Many African athletes lack much-needed funds
For sprinters Lamin Tucker and Hawanatu Bangura, the fastest man and woman in Sierra Leone, just getting to the Olympic Games is a major achievement.
They have scrounged running spikes from retiring athletes, trained by themselves without stop-watches, and have not had the money to compete outside their war-torn country this year.
As the only two athletes in their team, they have no chance of a medal, but will run for pride against some of the biggest stars from the richest sporting nations.
Despite countries such as Kenya and Ethiopia coming to the fore on the track, most African athletes' experiences mirror those of Tucker and Bangura.
Africa's performance at the Olympics often appears a microcosm of the continent's problems, with a lack of investment and infrastructure holding back great potential.
Of the first 200 medals won in Athens, just three went to the continent, and two of those went to a Zimbabwean swimmer who lives and trains in the United States.
Most African nations have never won a medal in their Olympic history.
Frankie Fredericks is Namibia's star athlete
Many others have relied on the exceptional performance of one star athlete, as is the case with Namibia, whose sprinter Frankie Fredericks has won all four of his country's silver medals.
Out of Kenya's 54 medals, 47 have been in distance running, most by a clutch of athletes from the same, high-altitude region.
The rest have been in boxing, another traditionally strong area for African countries.
To put these figures in perspective, Great Britain has won more than 600 medals, and the US more than 2,000.
Namibia's eight-strong Olympic team is sponsored by a local fishing company.
The country's national director of sports, Dr Vetumbuavi Veii, said that a lack of funds meant fewer opportunities for Namibian athletes.
"Countries that have money can send their athletes to world class competitions. They get all the exposure and experience that goes with it and they get to know what their opposition can do," he told BBC News Online.
"If we play in a competition, it costs a great deal to send our athletes. If we host a match, the athletes must be put in hotels, taken to the Games and treated well. Most of the burden falls on the government - and it has other priorities," he said.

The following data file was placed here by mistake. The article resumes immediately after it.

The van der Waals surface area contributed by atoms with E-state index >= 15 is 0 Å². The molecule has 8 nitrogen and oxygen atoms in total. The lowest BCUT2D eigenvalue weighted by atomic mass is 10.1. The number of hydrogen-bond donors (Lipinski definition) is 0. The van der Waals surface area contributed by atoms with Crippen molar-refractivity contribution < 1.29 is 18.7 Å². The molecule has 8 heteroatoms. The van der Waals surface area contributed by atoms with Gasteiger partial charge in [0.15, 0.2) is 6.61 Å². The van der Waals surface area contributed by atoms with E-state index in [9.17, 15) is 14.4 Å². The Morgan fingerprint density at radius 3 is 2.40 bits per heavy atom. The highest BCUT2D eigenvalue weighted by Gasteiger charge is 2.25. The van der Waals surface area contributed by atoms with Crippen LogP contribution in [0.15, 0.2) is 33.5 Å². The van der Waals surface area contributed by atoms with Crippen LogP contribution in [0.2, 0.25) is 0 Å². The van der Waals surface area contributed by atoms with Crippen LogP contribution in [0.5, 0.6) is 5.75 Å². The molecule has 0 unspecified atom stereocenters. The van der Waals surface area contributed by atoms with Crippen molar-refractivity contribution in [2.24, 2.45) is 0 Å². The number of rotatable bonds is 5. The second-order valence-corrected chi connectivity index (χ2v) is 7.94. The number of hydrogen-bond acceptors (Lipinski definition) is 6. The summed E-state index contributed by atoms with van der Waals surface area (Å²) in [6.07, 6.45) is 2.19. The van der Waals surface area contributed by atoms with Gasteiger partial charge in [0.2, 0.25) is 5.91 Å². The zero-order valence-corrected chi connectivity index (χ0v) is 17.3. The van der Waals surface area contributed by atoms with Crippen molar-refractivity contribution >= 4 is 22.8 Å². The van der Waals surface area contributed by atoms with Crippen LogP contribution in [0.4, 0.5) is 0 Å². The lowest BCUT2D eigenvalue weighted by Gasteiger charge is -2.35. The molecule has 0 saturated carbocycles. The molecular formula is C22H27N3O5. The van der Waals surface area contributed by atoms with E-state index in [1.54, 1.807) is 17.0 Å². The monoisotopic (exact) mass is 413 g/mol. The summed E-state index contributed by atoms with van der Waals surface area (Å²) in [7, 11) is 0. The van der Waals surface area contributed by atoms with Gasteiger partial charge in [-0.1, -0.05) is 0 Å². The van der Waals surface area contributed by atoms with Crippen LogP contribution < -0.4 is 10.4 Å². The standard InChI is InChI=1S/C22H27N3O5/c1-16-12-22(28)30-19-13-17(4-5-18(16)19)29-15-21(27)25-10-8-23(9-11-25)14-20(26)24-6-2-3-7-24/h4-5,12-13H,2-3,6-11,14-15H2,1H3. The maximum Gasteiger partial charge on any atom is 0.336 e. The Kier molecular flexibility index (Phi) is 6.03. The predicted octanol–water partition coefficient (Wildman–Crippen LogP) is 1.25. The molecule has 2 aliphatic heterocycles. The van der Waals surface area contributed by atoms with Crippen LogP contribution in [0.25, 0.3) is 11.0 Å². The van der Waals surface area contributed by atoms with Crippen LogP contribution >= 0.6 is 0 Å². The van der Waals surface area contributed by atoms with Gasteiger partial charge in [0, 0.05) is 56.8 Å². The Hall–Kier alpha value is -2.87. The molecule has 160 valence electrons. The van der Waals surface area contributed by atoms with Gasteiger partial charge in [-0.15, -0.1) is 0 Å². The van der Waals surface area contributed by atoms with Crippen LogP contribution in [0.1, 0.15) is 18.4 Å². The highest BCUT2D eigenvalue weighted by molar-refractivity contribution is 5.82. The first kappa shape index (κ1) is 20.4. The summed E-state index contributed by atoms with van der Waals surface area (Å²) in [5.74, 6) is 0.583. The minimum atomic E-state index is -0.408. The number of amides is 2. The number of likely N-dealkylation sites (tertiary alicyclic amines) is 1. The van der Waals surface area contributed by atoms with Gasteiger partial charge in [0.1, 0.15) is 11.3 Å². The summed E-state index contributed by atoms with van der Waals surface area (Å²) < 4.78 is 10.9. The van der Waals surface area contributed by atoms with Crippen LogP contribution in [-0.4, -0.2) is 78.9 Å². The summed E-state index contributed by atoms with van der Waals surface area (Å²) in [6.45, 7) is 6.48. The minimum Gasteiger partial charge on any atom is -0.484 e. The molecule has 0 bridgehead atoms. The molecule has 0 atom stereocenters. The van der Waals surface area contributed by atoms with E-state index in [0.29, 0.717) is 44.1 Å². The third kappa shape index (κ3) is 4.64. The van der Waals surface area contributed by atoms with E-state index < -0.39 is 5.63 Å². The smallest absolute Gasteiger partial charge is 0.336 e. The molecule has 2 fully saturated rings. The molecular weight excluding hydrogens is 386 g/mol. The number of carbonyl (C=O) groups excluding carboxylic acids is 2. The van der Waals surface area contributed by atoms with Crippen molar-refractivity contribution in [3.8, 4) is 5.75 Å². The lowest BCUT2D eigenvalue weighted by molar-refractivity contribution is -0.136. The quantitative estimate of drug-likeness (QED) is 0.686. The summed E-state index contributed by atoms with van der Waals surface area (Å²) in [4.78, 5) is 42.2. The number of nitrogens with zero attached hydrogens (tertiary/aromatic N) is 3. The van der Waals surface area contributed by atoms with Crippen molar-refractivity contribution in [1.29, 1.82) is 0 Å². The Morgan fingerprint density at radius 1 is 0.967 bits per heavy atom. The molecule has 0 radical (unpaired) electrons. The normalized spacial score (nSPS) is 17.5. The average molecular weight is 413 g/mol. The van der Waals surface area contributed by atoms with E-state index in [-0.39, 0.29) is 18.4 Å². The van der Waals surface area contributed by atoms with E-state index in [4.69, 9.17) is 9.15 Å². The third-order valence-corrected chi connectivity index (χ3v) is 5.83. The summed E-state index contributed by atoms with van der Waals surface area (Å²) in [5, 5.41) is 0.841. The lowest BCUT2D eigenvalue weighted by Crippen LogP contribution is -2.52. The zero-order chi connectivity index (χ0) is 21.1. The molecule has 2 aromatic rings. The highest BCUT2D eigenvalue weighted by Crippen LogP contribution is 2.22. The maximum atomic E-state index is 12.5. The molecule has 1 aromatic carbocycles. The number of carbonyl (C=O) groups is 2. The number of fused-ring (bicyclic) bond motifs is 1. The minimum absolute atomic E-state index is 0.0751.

Uganda's boxing team trained for the Olympic heat by wearing coats
"We come to try to win medals, of course, but the most important thing is to get exposure, to put the country on the world map," Dr Veii added.
Being in the spotlight has benefited some athletes for poor countries.
Boxer Ali Nuumbembe now trains in Britain after being signed up as a professional following the 2002 Commonwealth Games.
But the exposure also has its disadvantages.
"We have just lost a sprinter [Sherman Vries] to South Africa. He has changed his nationality because they can offer so much more - money for training, prospects," said Dr Veii.
"The United States tried to poach Frankie [Fredericks] for years, but he was committed," he added.
Uganda's national boxing coach Dick Katende also highlighted the gulf in resources when he revealed secrets of his team's preparations.
While athletes from the richest nations came to Greece weeks in advance to acclimatise to the conditions - or ran in hi-tech heat chambers - Mr Katende said he ordered the Ugandan squad to run around in their coats in the sun.
The lack of competitive leagues in events such as hockey, handball, basketball or taekwondo is usually given as the reason for a lack of African medals in these sports - or anywhere else outside the boxing ring or the track.
But one of the ways that developing nations are helped to compete is through exchange programmes with other countries, who provide world-class coaches at reduced rates or offer players the chance to train in better facilities.
Cameroon's football team benefited from such a programme with France. Namibia has had similar arrangements with Germany, which sent football coach Peter Uebejahn, and Cuba, which helped train the boxing team.
The International Olympic Committee also invests heavily ($100m so far in 2004) in developing sport through its Olympic solidarity programme, which is funded with television rights money.
It also pays for more than 900 athlete scholarships and aims to get the funds to "where they are most needed", from grassroots sport to the elite level, the IOC says.
But the road to international success will be very long for some.
Tucker and Bangura's only aim in Athens is a personal best.
"Sierra Leone was told, 'Bring your best man and best woman.' Everyone who wanted to compete was told to come to Freetown. I beat them all," Tucker, 22, said with pride.
Both he and Bangura were sporting the latest trainers and Olympic tops, a gift from Adidas on their arrival at the athletes' village, on the outskirts of Athens.
But he added: "Our country is poor, it is rebuilding itself after war and there is not much money to go to athletes at home.
"The lack of resources affects me greatly. I have a friend who is now running for Gambia. I was always faster than him, but Gambia has sent him to Norway to train and now he is running me off the track."